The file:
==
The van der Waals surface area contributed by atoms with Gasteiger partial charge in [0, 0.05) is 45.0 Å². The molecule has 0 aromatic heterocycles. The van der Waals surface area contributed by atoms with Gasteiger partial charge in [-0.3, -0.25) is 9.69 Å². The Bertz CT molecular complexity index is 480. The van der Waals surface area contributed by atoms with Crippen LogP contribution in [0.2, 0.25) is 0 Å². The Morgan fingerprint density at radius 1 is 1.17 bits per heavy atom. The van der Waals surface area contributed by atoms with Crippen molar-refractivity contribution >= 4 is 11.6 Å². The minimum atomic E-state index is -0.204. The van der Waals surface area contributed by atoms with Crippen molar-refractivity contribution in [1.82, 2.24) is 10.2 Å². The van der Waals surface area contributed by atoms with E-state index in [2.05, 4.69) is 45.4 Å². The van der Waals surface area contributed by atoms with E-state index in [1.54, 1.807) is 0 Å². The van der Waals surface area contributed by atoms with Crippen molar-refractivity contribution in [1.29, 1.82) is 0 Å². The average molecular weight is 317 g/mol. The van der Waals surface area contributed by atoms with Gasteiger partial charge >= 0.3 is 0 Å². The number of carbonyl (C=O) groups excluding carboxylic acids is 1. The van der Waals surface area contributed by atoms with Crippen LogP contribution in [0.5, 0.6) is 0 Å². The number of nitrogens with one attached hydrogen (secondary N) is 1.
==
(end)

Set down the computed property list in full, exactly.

The van der Waals surface area contributed by atoms with Gasteiger partial charge in [0, 0.05) is 45.0 Å². The molecule has 0 aromatic heterocycles. The van der Waals surface area contributed by atoms with Gasteiger partial charge in [-0.3, -0.25) is 9.69 Å². The Bertz CT molecular complexity index is 480. The van der Waals surface area contributed by atoms with Crippen LogP contribution in [0.2, 0.25) is 0 Å². The Morgan fingerprint density at radius 1 is 1.17 bits per heavy atom. The van der Waals surface area contributed by atoms with Crippen molar-refractivity contribution >= 4 is 11.6 Å². The minimum atomic E-state index is -0.204. The van der Waals surface area contributed by atoms with Crippen molar-refractivity contribution in [1.82, 2.24) is 10.2 Å². The van der Waals surface area contributed by atoms with E-state index in [2.05, 4.69) is 45.4 Å². The van der Waals surface area contributed by atoms with E-state index in [1.54, 1.807) is 0 Å². The van der Waals surface area contributed by atoms with Crippen molar-refractivity contribution in [1.29, 1.82) is 0 Å². The average molecular weight is 317 g/mol. The van der Waals surface area contributed by atoms with Gasteiger partial charge >= 0.3 is 0 Å². The number of carbonyl (C=O) groups excluding carboxylic acids is 1. The van der Waals surface area contributed by atoms with Crippen LogP contribution in [0.5, 0.6) is 0 Å². The number of nitrogens with one attached hydrogen (secondary N) is 1.